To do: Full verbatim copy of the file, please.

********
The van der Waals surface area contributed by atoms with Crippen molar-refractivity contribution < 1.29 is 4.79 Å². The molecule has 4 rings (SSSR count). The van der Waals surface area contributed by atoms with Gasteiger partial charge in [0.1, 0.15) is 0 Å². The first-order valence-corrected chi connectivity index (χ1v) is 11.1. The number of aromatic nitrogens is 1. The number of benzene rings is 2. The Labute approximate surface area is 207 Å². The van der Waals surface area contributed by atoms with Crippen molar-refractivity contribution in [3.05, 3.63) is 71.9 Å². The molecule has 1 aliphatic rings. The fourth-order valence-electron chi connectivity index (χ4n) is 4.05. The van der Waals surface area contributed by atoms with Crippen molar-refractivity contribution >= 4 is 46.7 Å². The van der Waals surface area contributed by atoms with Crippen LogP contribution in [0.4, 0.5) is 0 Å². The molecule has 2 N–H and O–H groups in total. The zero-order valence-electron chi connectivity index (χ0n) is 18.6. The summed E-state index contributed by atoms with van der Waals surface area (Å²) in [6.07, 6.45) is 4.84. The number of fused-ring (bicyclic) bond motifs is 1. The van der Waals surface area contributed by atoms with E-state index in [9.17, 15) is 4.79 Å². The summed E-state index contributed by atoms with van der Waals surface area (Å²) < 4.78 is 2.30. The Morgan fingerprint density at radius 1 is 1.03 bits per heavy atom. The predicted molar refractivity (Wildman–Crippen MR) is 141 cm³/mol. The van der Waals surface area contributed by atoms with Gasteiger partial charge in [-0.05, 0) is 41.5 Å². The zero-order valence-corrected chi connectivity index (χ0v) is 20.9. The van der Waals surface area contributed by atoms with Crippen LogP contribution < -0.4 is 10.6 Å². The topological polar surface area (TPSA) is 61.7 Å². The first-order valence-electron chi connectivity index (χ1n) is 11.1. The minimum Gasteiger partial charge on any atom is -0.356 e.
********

The van der Waals surface area contributed by atoms with Crippen molar-refractivity contribution < 1.29 is 4.79 Å². The molecule has 4 rings (SSSR count). The van der Waals surface area contributed by atoms with Gasteiger partial charge in [0.1, 0.15) is 0 Å². The first-order valence-corrected chi connectivity index (χ1v) is 11.1. The number of aromatic nitrogens is 1. The number of benzene rings is 2. The Labute approximate surface area is 207 Å². The van der Waals surface area contributed by atoms with Crippen molar-refractivity contribution in [3.05, 3.63) is 71.9 Å². The molecule has 1 aliphatic rings. The fourth-order valence-electron chi connectivity index (χ4n) is 4.05. The van der Waals surface area contributed by atoms with Crippen molar-refractivity contribution >= 4 is 46.7 Å². The van der Waals surface area contributed by atoms with Crippen LogP contribution in [0.4, 0.5) is 0 Å². The molecule has 2 N–H and O–H groups in total. The zero-order valence-electron chi connectivity index (χ0n) is 18.6. The summed E-state index contributed by atoms with van der Waals surface area (Å²) in [6.07, 6.45) is 4.84. The number of fused-ring (bicyclic) bond motifs is 1. The van der Waals surface area contributed by atoms with E-state index in [9.17, 15) is 4.79 Å². The summed E-state index contributed by atoms with van der Waals surface area (Å²) < 4.78 is 2.30. The Morgan fingerprint density at radius 1 is 1.03 bits per heavy atom. The predicted molar refractivity (Wildman–Crippen MR) is 141 cm³/mol. The van der Waals surface area contributed by atoms with Gasteiger partial charge in [-0.05, 0) is 41.5 Å². The zero-order valence-corrected chi connectivity index (χ0v) is 20.9. The van der Waals surface area contributed by atoms with Crippen LogP contribution < -0.4 is 10.6 Å². The topological polar surface area (TPSA) is 61.7 Å². The first-order valence-electron chi connectivity index (χ1n) is 11.1. The minimum Gasteiger partial charge on any atom is -0.356 e.